Thursday, July 4, 2013

Vladimir Nabokov

A book left behind on the front seat of Kyle's car was Speak, Memory--an autobiographical memoir by writer Vladimir Nabokov. Of course, I knew of the prominent Russian author and his impact on the world of literature but had never read anything by him. I corrected that this week and am now five chapters into Speak. Immediately the book captured my attention with:

"The cradle rocks above an abyss, and common sense tells us that our existence is but a brief crack of light between two eternities of darkness."

I found a short interview with V.N., who died thirty-six years ago this week. The unusual clip caught me off guard with its 50's format (though oddly refreshing) and V.N.'s voice, but once I got past that, what he said about his most famous creation, Lolita, and his answer to, "Has sex become a literary cliché?" has me even more intrigued by this 20th century juggernaut. Onward I read.



Vladimir Nabokov discusses "Lolita" part 2.

7 comments:

Dan_Luft said...

I definitely had my Nabokov phase when I got out of college. Hell, I had a Russian lit phase for many years.

I owned Speak Memory for a while but it was an old paperback with tiny print so I never read it. I remember really liking Laughter in the Dark and Invitation to a Beheading.

I've never been able to mention this to someone who would understand but I always thought it telling that Nabokov said that he hated popular genre books but Lolita has a plot just like a lot of Gold Medal paperbacks from the same time period. It's practically from the same template as a Gil Brewer novel -- just written with a wilder style. And 13 French Street was a bestseller while Nabokov was writing his book. So I figure that Nabokov maybe had a few influences he never really wanted to admit.

pattinase (abbott) said...

One of the best autobiographies or memoirs ever written (IMHO).

Charles Gramlich said...

hum, I definitely need to seek this one out.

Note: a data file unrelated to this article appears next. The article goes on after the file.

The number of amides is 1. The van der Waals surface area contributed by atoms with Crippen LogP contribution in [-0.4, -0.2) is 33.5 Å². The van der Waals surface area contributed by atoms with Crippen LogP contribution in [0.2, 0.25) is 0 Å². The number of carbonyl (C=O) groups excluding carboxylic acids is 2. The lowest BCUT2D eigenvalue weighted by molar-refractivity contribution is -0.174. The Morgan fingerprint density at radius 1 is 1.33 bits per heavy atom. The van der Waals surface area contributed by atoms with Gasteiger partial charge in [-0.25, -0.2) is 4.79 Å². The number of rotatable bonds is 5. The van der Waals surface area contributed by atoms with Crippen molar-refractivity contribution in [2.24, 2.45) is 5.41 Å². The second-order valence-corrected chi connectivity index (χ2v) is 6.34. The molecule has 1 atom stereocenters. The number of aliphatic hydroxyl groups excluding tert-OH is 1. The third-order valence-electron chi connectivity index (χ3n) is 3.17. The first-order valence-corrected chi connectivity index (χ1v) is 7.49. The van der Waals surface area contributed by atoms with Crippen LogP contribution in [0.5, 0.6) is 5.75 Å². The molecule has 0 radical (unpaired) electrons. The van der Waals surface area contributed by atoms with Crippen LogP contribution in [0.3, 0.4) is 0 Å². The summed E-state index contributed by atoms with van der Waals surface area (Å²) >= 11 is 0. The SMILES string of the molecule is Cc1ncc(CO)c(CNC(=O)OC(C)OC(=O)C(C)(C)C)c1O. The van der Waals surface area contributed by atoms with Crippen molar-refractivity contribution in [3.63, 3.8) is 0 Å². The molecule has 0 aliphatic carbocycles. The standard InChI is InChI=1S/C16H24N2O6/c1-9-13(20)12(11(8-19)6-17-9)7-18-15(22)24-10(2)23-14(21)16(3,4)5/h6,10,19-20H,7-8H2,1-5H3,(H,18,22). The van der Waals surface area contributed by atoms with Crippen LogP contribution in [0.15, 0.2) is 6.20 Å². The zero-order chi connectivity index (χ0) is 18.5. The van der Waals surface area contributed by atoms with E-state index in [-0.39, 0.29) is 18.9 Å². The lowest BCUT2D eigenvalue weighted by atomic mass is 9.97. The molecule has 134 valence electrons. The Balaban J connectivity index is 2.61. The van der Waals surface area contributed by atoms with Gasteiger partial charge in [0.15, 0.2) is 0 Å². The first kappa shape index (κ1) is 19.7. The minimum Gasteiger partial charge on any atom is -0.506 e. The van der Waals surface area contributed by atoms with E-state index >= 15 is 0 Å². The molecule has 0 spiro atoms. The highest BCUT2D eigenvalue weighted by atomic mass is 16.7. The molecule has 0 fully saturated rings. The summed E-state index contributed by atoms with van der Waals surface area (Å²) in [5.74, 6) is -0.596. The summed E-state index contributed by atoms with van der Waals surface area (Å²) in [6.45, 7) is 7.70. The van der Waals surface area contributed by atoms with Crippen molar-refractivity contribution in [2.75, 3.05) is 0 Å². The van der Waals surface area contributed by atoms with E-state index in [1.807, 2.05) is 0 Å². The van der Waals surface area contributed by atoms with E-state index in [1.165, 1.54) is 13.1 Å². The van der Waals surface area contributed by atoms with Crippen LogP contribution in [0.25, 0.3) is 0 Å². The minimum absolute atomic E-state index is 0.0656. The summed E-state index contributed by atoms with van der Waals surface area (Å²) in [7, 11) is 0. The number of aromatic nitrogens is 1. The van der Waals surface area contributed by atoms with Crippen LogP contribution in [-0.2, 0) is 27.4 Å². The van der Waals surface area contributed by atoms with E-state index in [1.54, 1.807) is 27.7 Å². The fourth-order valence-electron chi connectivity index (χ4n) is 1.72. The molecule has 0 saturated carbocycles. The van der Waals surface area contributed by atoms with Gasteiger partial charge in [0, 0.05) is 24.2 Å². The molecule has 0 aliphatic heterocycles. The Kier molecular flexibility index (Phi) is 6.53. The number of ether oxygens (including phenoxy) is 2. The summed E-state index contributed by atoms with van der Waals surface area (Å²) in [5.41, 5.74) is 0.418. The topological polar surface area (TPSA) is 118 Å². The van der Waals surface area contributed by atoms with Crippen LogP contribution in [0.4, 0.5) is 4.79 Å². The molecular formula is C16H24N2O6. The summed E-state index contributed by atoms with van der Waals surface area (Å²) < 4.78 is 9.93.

David Cranmer said...

Dan, I'll remember Laughter in the Dark and Invitation to a Beheading. Thanks. And I believe I'm in my Russian lit phase now thanks to my nephew. Interesting your thoughts on V.N. and Brewer and that goes back to my thoughts that a good story is a good story. Academics and snobs get so caught up in LITERARY that they miss that point and so many fine novels.

I agree now, Patti.

Charles, I hope you do. And thanks as always for stopping by, sir.

Oscar said...

I enjoyed Lolita but haven't read anything else of Nabokov that I remember.

David Cranmer said...

You were way ahead of me, Oscar. But I'm enjoying Speak, Memory considerably and have a feeling I will read most of his collected works now.

Sarah Laurence said...

What a fascinating glimpse into the past and into the mind of Nabokov. Lolita is a book you read and never forget. I read it as a teen, but the story disturbs me more now that I'm parent of a girl. It is a beautifully rendered book, but HH is an appalling human being. I'm relieved to hear that the author did not identify with him. Why do readers suspect the worse of authors? A creative mind can create a monster without being one.

I thought of you when I met Craig Johnson at an author event. He seemed like your kind of writer.